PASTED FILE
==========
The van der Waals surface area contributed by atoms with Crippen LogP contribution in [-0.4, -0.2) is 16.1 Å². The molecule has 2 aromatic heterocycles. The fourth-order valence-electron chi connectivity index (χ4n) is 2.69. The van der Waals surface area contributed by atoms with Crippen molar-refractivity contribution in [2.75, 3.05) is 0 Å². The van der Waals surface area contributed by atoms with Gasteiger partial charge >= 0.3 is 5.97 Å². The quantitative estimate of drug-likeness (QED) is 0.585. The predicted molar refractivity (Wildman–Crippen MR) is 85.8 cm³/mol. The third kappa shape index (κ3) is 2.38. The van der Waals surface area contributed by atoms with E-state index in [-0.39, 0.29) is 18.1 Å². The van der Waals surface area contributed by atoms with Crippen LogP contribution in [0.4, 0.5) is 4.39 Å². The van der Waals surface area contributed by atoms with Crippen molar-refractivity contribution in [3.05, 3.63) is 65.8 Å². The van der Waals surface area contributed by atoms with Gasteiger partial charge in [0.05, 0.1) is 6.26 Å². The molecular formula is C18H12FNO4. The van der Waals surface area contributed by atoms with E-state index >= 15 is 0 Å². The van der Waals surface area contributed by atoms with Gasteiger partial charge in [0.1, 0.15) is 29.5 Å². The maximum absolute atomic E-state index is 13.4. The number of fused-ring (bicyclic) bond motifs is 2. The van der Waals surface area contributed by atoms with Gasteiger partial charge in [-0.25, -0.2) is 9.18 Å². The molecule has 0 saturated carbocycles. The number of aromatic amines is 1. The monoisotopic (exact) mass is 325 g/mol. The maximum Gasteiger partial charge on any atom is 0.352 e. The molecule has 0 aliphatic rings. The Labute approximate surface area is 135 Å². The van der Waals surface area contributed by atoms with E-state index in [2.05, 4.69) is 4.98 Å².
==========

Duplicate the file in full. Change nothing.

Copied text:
The van der Waals surface area contributed by atoms with Crippen LogP contribution in [-0.4, -0.2) is 16.1 Å². The molecule has 2 aromatic heterocycles. The fourth-order valence-electron chi connectivity index (χ4n) is 2.69. The van der Waals surface area contributed by atoms with Crippen molar-refractivity contribution in [2.75, 3.05) is 0 Å². The van der Waals surface area contributed by atoms with Gasteiger partial charge >= 0.3 is 5.97 Å². The quantitative estimate of drug-likeness (QED) is 0.585. The predicted molar refractivity (Wildman–Crippen MR) is 85.8 cm³/mol. The third kappa shape index (κ3) is 2.38. The van der Waals surface area contributed by atoms with E-state index in [-0.39, 0.29) is 18.1 Å². The van der Waals surface area contributed by atoms with Crippen LogP contribution in [0.4, 0.5) is 4.39 Å². The van der Waals surface area contributed by atoms with Crippen molar-refractivity contribution in [3.05, 3.63) is 65.8 Å². The van der Waals surface area contributed by atoms with Gasteiger partial charge in [0.05, 0.1) is 6.26 Å². The molecular formula is C18H12FNO4. The van der Waals surface area contributed by atoms with E-state index >= 15 is 0 Å². The van der Waals surface area contributed by atoms with Gasteiger partial charge in [0.1, 0.15) is 29.5 Å². The maximum absolute atomic E-state index is 13.4. The number of fused-ring (bicyclic) bond motifs is 2. The van der Waals surface area contributed by atoms with Gasteiger partial charge in [-0.25, -0.2) is 9.18 Å². The molecule has 0 saturated carbocycles. The number of aromatic amines is 1. The monoisotopic (exact) mass is 325 g/mol. The maximum Gasteiger partial charge on any atom is 0.352 e. The molecule has 0 aliphatic rings. The Labute approximate surface area is 135 Å². The van der Waals surface area contributed by atoms with E-state index in [2.05, 4.69) is 4.98 Å².